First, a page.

Explain the dangers. Don’t wait until you notice a problem to speak with your teen about it. Explain to your teen prescription drugs are intended for the person for whom they were prescribed, and when someone else takes them it is both illegal and dangerous. The dangers are numerous:

  1. Potential for deadly drug interactions.
    Help your teen understand when prescribing medication, doctors weigh the risk and benefits, and prescribe when the benefits outweigh the risks. They take into account several factors including diagnosis, weight, and medical and medication history when prescribing medications. Someone abusing a prescription drug could be on another medication that may interact negatively and may result in dangerous effects like seizures, coma or even death.
  2. Potential for overdose.
    It’s also important to note that when prescription medications are taken in larger amounts or by different routes it changes how the drug is absorbed and metabolized in the body and brain. This misuse may lead to overdose and serious consequences. Some medications have such detrimental effects on the body that literally “one pill can kill” – meaning it may only take one pill to cause death with misuse or abuse of these prescription medications.
  3. Potential for brain damage and/or addiction problems.
    The most commonly abused prescription medications are also highly addictive. The earlier an adolescent misuses prescription medications, the more likely they are to also try an illicit drug and to develop a substance abuse disorder. Research has found that the teenage brain is also more sensitive to addictive substances, and physical changes in the developing brain leaves them more susceptible to addiction and a lifetime of substance related problems, such as deficits in learning, attention, and memory, leading to poor school performance.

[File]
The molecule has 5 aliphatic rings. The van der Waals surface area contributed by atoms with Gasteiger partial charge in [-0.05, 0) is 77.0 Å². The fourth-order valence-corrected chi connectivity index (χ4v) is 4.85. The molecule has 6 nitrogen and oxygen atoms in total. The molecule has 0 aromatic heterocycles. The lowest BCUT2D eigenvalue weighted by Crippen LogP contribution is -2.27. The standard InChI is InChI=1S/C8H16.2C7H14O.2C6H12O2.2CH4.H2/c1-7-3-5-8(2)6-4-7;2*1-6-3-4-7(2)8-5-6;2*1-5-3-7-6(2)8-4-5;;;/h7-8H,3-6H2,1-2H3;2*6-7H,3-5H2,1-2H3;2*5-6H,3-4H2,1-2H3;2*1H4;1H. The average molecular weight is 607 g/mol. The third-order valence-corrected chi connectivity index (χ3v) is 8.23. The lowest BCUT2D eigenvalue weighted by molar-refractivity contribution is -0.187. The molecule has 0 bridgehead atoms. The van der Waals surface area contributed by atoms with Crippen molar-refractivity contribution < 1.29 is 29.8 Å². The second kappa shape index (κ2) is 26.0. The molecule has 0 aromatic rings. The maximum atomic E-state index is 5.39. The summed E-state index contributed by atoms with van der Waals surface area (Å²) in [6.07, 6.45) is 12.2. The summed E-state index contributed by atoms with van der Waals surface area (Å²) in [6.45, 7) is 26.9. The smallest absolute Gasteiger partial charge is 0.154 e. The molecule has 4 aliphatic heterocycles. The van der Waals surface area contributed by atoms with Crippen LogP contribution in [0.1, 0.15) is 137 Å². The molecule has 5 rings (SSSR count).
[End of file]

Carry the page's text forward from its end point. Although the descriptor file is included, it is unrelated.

4. Potential for risky behavior.
    The misuse and abuse of controlled prescription medications may adversely affect a teen’s judgment and self-control. Impairment may lead a teen to participate in high risk behaviors such as driving under the influence, continued use of addictive substances, or engaging in unsafe sexual practices.

The bottom line is taking prescription drugs that were not intended for your teen is dangerous and potentially deadly. Prescription drug abuse continues to be an ongoing concern across the United States. Locally, at the Cincinnati Drug and Poison Information Center, we receive more than 4,300 calls related to intentional substance misuse and abuse monthly.

Please do not hesitate to call your Drug and Poison Information Center if you or your teens have any questions. We are here to help 24/7 at (800) 222-1222.

If you would like more information on how to talk to your teen about prescription drug abuse, the National Institute on Drug Abuse is a helpful resource.

Sheila Goertemoeller, PharmD, D.ABAT

About the Author: Sheila Goertemoeller, PharmD, D.ABAT

Sheila Goertemoeller PharmD, DABAT, ICPS is a pharmacist and clinical toxicologist with 22 years of experience at the Drug and Poison Information Center Hotline at Cincinnati Children’s.